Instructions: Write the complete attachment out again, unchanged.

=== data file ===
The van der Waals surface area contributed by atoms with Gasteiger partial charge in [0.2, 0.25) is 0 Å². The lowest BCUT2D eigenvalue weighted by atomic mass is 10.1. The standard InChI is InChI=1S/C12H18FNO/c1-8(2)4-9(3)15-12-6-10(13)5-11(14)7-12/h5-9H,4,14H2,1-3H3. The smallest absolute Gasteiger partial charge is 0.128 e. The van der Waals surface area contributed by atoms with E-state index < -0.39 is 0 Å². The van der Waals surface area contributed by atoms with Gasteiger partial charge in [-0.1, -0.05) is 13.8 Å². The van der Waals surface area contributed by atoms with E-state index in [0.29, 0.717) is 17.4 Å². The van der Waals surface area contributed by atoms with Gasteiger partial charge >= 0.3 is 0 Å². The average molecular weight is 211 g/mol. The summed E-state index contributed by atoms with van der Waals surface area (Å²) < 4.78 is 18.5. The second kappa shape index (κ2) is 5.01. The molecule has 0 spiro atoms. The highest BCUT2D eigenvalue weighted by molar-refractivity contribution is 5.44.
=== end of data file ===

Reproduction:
The van der Waals surface area contributed by atoms with Gasteiger partial charge in [0.2, 0.25) is 0 Å². The lowest BCUT2D eigenvalue weighted by atomic mass is 10.1. The standard InChI is InChI=1S/C12H18FNO/c1-8(2)4-9(3)15-12-6-10(13)5-11(14)7-12/h5-9H,4,14H2,1-3H3. The smallest absolute Gasteiger partial charge is 0.128 e. The van der Waals surface area contributed by atoms with E-state index < -0.39 is 0 Å². The van der Waals surface area contributed by atoms with Gasteiger partial charge in [-0.1, -0.05) is 13.8 Å². The van der Waals surface area contributed by atoms with E-state index in [0.29, 0.717) is 17.4 Å². The van der Waals surface area contributed by atoms with Gasteiger partial charge >= 0.3 is 0 Å². The average molecular weight is 211 g/mol. The summed E-state index contributed by atoms with van der Waals surface area (Å²) < 4.78 is 18.5. The second kappa shape index (κ2) is 5.01. The molecule has 0 spiro atoms. The highest BCUT2D eigenvalue weighted by molar-refractivity contribution is 5.44.